A Look Back at Home-Design Software in the 1990s

Home-design computer software has finally graduated from gimmick to tool.


| April/May 1999



173-045-01a

There is no shortage of home-design software available to the DIYer.


PHOTO: JAMEY O'QUINN

Several weeks ago, I was wandering the aisles of CompUSA, checking out the new computer gaming titles, when a curious thought struck me:

What are in all those other aisles? Feeling adventuresome, I headed over to the productivity software section, where I was immediately taken aback by the myriad of do-it-yourself programs available to the average consumer. I discovered software for preparing taxes and writing musical compositions, auto repair and diagnosing your own health ailments. It was interesting to think that the solutions to most everyday problems are, apparently, no more than a few mouse clicks away. One particular group of products that caught my immediate attention was the home-design packages. Why these products, you ask? Well, you should know that I am, by trade, an architect. Imagine my surprise as I perused one of the box covers and noticed drawings of detailed floor plans and interior room furniture layouts and 3-D renderings and backyard decks and landscaped yards and ...wow, what an amazing package! I must admit, however, that my initial reaction was one of skepticism. As an architect, I know how difficult and time-consuming it can be to design anything, even someone's residence. It requires thorough planning and meticulous attention to detail. Could these home-design packages stand up to the test? I decided to find out.

I started by gathering several of what seemed to be the most popular homedesign titles. This included Sierra's CompleteHome, Autodesk's Planix Home Designer 3D Deluxe, and Compton's Bob Vila's Home Design.  

As I began my investigation, one of my first questions was: Just how user-friendly are these products? Would it take an architect to run them or could anybody use these programs? I work daily with a computer-aided design package known as AutoCAD, a high-end, accurate drafting and design tool that requires months to learn and years to master. To the professional, it is the perfect design tool. But in terms of both capability and complexity, it's probably a bit more program than the average consumer needs or is willing to learn. For most amateur designers, simplicity and ease of use are key.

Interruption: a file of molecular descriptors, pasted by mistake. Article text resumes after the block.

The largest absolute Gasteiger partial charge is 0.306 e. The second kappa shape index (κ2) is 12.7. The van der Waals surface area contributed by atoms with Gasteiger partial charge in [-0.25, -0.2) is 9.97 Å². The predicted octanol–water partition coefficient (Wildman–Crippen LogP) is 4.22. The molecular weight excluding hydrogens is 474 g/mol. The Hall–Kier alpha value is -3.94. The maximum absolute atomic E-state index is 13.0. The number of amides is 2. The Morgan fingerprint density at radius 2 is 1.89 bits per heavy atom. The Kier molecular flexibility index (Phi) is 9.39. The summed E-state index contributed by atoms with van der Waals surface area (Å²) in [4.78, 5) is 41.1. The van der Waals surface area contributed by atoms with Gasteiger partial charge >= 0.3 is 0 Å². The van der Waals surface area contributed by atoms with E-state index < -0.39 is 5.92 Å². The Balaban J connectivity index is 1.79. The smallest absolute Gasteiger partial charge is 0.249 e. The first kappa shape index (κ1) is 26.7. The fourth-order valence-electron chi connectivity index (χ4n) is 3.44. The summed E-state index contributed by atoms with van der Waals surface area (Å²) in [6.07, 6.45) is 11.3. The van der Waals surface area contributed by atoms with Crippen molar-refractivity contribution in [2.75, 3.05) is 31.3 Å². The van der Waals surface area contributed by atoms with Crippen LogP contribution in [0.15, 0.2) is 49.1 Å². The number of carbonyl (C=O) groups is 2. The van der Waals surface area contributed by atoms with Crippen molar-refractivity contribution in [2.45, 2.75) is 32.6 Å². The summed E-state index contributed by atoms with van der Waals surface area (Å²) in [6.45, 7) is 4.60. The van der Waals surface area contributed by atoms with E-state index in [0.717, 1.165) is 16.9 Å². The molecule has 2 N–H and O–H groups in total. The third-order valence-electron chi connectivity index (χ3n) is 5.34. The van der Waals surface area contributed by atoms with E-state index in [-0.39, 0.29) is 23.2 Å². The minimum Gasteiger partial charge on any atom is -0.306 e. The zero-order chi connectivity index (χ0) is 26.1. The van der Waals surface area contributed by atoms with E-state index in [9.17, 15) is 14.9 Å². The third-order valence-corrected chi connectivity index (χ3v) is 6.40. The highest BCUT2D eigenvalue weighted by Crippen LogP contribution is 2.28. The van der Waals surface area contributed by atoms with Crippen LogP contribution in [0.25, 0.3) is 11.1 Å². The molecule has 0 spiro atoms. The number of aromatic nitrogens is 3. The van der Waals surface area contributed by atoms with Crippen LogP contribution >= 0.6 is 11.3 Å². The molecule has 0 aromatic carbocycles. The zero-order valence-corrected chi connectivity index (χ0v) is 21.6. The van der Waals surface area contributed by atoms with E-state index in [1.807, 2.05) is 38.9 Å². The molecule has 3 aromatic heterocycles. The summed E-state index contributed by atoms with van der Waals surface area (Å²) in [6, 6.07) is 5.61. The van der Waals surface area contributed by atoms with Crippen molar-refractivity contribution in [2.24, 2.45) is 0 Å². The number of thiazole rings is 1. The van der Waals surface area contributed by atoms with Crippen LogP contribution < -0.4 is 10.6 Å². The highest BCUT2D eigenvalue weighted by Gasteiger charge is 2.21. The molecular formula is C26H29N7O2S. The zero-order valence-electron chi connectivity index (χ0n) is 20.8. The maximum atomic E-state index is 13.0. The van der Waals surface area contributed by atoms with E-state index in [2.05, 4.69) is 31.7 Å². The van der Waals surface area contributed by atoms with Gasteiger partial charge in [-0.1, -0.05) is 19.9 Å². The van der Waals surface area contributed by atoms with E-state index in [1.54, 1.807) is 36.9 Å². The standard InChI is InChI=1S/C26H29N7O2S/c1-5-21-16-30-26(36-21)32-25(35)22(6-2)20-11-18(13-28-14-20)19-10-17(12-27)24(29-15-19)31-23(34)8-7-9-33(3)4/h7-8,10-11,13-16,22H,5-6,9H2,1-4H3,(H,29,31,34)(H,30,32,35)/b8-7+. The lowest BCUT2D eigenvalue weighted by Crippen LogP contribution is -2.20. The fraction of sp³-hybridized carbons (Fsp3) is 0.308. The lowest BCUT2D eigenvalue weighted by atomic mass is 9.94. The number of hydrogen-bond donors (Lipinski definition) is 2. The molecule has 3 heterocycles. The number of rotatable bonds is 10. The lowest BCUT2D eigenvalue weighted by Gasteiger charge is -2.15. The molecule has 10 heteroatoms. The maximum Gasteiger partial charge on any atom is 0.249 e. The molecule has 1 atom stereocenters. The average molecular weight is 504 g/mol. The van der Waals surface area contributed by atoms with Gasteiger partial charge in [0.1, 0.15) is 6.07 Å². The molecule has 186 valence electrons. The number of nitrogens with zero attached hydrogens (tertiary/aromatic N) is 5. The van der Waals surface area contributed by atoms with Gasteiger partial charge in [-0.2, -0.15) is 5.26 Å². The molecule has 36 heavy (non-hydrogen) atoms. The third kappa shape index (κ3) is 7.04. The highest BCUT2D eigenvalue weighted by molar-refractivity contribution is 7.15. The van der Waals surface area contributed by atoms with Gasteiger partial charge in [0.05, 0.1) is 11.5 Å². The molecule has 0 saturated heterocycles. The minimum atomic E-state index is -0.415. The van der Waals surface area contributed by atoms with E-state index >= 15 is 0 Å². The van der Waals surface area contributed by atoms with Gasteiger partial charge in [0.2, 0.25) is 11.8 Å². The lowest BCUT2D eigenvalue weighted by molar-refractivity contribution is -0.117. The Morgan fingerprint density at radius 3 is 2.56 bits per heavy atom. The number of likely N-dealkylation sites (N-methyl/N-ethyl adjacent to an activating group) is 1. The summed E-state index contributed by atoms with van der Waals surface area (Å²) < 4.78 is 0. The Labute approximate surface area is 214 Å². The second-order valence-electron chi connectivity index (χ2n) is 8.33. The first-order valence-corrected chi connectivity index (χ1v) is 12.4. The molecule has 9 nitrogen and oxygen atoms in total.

That said, no program, even the do-it-yourself variety, is going to be a complete no-brainer. With this in mind, the first thing you should do before purchasing a package is determine what your exact design intentions are, as well as what you will expect the software to do. This is important because, while these products might appear alike, their individual approaches to design are somewhat different. Your ability to use these design tools successfully will, to some extent, depend on your computer expertise and patience at learning a new skill. Probably the best way to get information on the particulars of any one of these products is by searching out its Web page on the Internet. The vast amount of information available to you online will save you a lot of time, money, and frustration.

Digital Drawing

I decided to take each product through the typical design process, starting with the drawing of floor plans, then adding doors, windows, furniture, staircases, decks, and roofs, and finishing with a 3-D walk-around of the final design.

Right out of the gate, the product I found to be the easiest and most fun to use was Sierra's CompleteHome. The major difference between this product and the others has to do with what I would call its "drawing tool." It's the virtual implement you use to actually draw walls and rooms on the screen and, though every design program's got one, each handles it a bit differently. For example, when drawing walls in a product like AutoCAD, it is necessary to draw every single line—inside, outside, and each end of the wall are all drawn individually. With CompleteHome, on the other hand, you simply type in the desired room sizes when prompted and the program draws the room's walls for you. It will then place your various rooms on a layout toolbar so that you can drag and drop them onto the drawing field. If you want to change the size of any of these rooms, you can either click on that particular room and stretch it, or use the edit dialog box to pick individual walls, access their spec sheet, and type in new sizes. This method allows the user to make design decisions quickly and easily, without having to do a lot of work.





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